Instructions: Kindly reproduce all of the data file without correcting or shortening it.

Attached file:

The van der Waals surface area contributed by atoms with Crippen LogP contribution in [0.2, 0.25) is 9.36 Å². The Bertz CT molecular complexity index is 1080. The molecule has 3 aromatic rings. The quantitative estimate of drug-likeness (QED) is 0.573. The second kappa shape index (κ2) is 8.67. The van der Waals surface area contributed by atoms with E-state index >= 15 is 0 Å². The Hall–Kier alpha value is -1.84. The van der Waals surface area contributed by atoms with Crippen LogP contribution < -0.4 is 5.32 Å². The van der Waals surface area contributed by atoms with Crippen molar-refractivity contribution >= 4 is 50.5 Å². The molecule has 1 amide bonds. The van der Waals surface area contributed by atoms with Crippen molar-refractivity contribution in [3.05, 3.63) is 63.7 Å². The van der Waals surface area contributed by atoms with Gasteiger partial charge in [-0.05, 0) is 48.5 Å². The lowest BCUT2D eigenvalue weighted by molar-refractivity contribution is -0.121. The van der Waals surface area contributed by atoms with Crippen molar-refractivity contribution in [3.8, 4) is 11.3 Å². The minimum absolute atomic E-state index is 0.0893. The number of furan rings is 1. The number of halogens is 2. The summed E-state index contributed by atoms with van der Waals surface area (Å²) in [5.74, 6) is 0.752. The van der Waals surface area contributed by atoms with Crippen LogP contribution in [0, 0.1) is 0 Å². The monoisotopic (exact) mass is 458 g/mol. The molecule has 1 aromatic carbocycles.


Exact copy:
The van der Waals surface area contributed by atoms with Crippen LogP contribution in [0.2, 0.25) is 9.36 Å². The Bertz CT molecular complexity index is 1080. The molecule has 3 aromatic rings. The quantitative estimate of drug-likeness (QED) is 0.573. The second kappa shape index (κ2) is 8.67. The van der Waals surface area contributed by atoms with E-state index >= 15 is 0 Å². The Hall–Kier alpha value is -1.84. The van der Waals surface area contributed by atoms with Crippen LogP contribution < -0.4 is 5.32 Å². The van der Waals surface area contributed by atoms with Crippen molar-refractivity contribution >= 4 is 50.5 Å². The molecule has 1 amide bonds. The van der Waals surface area contributed by atoms with Crippen molar-refractivity contribution in [3.05, 3.63) is 63.7 Å². The van der Waals surface area contributed by atoms with Gasteiger partial charge in [-0.05, 0) is 48.5 Å². The lowest BCUT2D eigenvalue weighted by molar-refractivity contribution is -0.121. The van der Waals surface area contributed by atoms with Crippen molar-refractivity contribution in [3.8, 4) is 11.3 Å². The minimum absolute atomic E-state index is 0.0893. The number of furan rings is 1. The number of halogens is 2. The summed E-state index contributed by atoms with van der Waals surface area (Å²) in [5.74, 6) is 0.752. The van der Waals surface area contributed by atoms with Crippen LogP contribution in [0, 0.1) is 0 Å². The monoisotopic (exact) mass is 458 g/mol. The molecule has 1 aromatic carbocycles.